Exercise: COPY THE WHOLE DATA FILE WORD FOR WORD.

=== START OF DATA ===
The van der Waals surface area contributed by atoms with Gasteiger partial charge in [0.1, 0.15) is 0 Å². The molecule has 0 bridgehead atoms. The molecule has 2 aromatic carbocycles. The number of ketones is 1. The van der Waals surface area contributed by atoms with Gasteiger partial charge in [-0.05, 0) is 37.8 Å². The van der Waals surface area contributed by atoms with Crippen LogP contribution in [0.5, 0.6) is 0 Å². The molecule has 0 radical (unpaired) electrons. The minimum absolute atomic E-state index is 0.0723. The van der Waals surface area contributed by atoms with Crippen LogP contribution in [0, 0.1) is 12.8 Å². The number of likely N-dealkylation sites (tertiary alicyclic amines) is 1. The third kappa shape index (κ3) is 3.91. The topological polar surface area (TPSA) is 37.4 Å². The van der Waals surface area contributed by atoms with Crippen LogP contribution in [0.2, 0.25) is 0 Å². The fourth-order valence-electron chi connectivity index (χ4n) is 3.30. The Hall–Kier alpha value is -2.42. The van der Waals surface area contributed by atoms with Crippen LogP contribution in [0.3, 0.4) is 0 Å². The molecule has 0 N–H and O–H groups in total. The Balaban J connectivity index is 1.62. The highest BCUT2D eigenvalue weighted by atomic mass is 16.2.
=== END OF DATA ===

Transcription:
The van der Waals surface area contributed by atoms with Gasteiger partial charge in [0.1, 0.15) is 0 Å². The molecule has 0 bridgehead atoms. The molecule has 2 aromatic carbocycles. The number of ketones is 1. The van der Waals surface area contributed by atoms with Gasteiger partial charge in [-0.05, 0) is 37.8 Å². The van der Waals surface area contributed by atoms with Crippen LogP contribution in [0.5, 0.6) is 0 Å². The molecule has 0 radical (unpaired) electrons. The minimum absolute atomic E-state index is 0.0723. The van der Waals surface area contributed by atoms with Crippen LogP contribution in [0, 0.1) is 12.8 Å². The number of likely N-dealkylation sites (tertiary alicyclic amines) is 1. The third kappa shape index (κ3) is 3.91. The topological polar surface area (TPSA) is 37.4 Å². The van der Waals surface area contributed by atoms with Crippen LogP contribution in [0.2, 0.25) is 0 Å². The fourth-order valence-electron chi connectivity index (χ4n) is 3.30. The Hall–Kier alpha value is -2.42. The van der Waals surface area contributed by atoms with Crippen LogP contribution in [0.3, 0.4) is 0 Å². The molecule has 0 N–H and O–H groups in total. The Balaban J connectivity index is 1.62. The highest BCUT2D eigenvalue weighted by atomic mass is 16.2.